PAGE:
Beyond the Wall (2013)

Beyond the Wall is another retro-clone, this one configured to play with little to no prep, a task it accomplishes quite well, in part by limiting classes to fighter, rogue and mage. In addition to the streamlined OD&D system, there are luck points and character playbooks that lift ideas from Apocalypse World, keeping everything modular and easy to use. A reworked magic system includes rules for True Names and rituals, making magic powerful, mysterious and a bit more high-risk than you might expect. While there are no real surprises here in terms of system, Beyond the Wall feels a bit like an outgrowth of years of OSR, an evolution of sorts, rather than straight up OSR.

Theme is where Beyond the Wall excels. The game takes books series like Earthsea, The Dark is Rising and The Prydain Chronicles as its inspiration, so the game focuses on coming of age stories. The characters are kids, making their way in the world for the first time. To cement this vibe there are random tables to establish the details of their earlier childhoods. In something borrowed from storytelling games, the players collaborate to create the details of their village, the environs of which will be the setting of their explorations.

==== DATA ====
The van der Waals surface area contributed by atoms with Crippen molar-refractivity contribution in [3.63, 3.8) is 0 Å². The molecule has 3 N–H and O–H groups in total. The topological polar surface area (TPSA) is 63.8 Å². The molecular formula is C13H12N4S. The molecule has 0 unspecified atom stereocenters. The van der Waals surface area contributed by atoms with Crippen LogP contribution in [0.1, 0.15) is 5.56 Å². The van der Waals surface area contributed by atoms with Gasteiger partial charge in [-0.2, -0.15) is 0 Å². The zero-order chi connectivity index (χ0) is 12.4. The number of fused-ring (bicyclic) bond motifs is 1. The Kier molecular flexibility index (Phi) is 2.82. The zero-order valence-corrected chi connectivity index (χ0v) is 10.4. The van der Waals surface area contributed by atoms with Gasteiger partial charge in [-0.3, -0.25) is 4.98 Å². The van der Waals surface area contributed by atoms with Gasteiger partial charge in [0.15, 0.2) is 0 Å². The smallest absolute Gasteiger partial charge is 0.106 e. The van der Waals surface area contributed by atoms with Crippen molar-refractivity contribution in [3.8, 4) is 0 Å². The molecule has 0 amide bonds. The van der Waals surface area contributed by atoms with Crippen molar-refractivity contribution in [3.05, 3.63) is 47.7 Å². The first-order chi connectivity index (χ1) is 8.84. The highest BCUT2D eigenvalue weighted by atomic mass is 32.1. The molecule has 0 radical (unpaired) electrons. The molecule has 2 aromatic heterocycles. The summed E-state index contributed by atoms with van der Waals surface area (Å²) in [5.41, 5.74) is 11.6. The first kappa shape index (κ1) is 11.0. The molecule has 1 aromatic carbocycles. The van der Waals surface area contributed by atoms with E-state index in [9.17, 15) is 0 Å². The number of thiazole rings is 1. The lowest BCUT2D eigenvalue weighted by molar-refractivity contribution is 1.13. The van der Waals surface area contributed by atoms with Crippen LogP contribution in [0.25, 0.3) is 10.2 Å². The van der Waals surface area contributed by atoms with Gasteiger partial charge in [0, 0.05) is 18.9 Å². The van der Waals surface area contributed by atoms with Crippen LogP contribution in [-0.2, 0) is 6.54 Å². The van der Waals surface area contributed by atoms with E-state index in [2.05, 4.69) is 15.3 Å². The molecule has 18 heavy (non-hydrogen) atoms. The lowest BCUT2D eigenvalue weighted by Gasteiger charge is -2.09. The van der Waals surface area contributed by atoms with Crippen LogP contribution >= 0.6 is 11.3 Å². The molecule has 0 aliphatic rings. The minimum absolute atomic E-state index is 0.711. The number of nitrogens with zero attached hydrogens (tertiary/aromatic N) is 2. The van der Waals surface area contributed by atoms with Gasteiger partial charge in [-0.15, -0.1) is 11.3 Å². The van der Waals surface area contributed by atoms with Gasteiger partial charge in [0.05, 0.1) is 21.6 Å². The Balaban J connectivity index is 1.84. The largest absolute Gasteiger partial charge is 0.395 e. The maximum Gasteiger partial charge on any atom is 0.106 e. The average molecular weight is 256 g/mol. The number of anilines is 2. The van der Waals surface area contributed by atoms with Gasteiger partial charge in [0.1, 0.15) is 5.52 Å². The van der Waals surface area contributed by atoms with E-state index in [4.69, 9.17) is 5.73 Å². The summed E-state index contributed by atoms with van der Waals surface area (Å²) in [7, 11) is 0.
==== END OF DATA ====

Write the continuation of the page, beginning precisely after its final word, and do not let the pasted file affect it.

The vibe is strong (I admit, I picked this up on a whim because the back cover name-checked the Prydain Chronicles). It is actually a bit odd, I think, that D&D was always so focused on murder-hobos and never chased the kid adventure angle (especially considering that’s basically what the 80s cartoon was about). It is certainly a well-ploughed field in fantasy literature.

I find the illustrations particularly effective in this regard. They’re long on atmosphere over action, some veering into a kind of abstract, multi-hued style that feels very storybook while also channeling the vibes of the otherworld of the fae that is so integral to the wild strain of ancient European folklore of the setting.

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